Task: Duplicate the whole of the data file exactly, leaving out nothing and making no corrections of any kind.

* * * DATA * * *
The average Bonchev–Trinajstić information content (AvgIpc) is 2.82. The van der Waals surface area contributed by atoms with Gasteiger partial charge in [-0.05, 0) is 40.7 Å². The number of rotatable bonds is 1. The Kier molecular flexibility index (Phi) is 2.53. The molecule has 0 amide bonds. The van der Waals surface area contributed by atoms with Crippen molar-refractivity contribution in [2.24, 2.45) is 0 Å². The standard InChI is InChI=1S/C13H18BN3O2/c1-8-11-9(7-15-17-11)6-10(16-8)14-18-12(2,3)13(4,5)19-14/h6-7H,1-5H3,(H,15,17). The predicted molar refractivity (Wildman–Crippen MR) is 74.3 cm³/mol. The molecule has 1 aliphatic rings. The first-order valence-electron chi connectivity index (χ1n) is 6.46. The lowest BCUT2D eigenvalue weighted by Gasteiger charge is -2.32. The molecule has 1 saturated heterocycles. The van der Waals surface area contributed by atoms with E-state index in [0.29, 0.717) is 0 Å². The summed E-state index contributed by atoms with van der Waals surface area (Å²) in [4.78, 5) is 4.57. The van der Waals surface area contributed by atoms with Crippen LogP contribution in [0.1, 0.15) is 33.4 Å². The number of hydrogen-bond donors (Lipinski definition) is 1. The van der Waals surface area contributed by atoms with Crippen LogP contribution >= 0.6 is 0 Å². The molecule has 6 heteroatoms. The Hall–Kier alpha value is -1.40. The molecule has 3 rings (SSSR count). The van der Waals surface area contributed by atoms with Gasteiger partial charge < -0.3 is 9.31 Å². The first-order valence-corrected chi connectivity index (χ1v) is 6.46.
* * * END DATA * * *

The average Bonchev–Trinajstić information content (AvgIpc) is 2.82. The van der Waals surface area contributed by atoms with Gasteiger partial charge in [-0.05, 0) is 40.7 Å². The number of rotatable bonds is 1. The Kier molecular flexibility index (Phi) is 2.53. The molecule has 0 amide bonds. The van der Waals surface area contributed by atoms with Crippen molar-refractivity contribution in [2.24, 2.45) is 0 Å². The standard InChI is InChI=1S/C13H18BN3O2/c1-8-11-9(7-15-17-11)6-10(16-8)14-18-12(2,3)13(4,5)19-14/h6-7H,1-5H3,(H,15,17). The predicted molar refractivity (Wildman–Crippen MR) is 74.3 cm³/mol. The molecule has 1 aliphatic rings. The first-order valence-electron chi connectivity index (χ1n) is 6.46. The lowest BCUT2D eigenvalue weighted by Gasteiger charge is -2.32. The molecule has 1 saturated heterocycles. The van der Waals surface area contributed by atoms with E-state index in [0.29, 0.717) is 0 Å². The summed E-state index contributed by atoms with van der Waals surface area (Å²) in [4.78, 5) is 4.57. The van der Waals surface area contributed by atoms with Crippen LogP contribution in [0.1, 0.15) is 33.4 Å². The number of hydrogen-bond donors (Lipinski definition) is 1. The van der Waals surface area contributed by atoms with Crippen LogP contribution >= 0.6 is 0 Å². The molecule has 6 heteroatoms. The Hall–Kier alpha value is -1.40. The molecule has 3 rings (SSSR count). The van der Waals surface area contributed by atoms with Gasteiger partial charge < -0.3 is 9.31 Å². The first-order valence-corrected chi connectivity index (χ1v) is 6.46.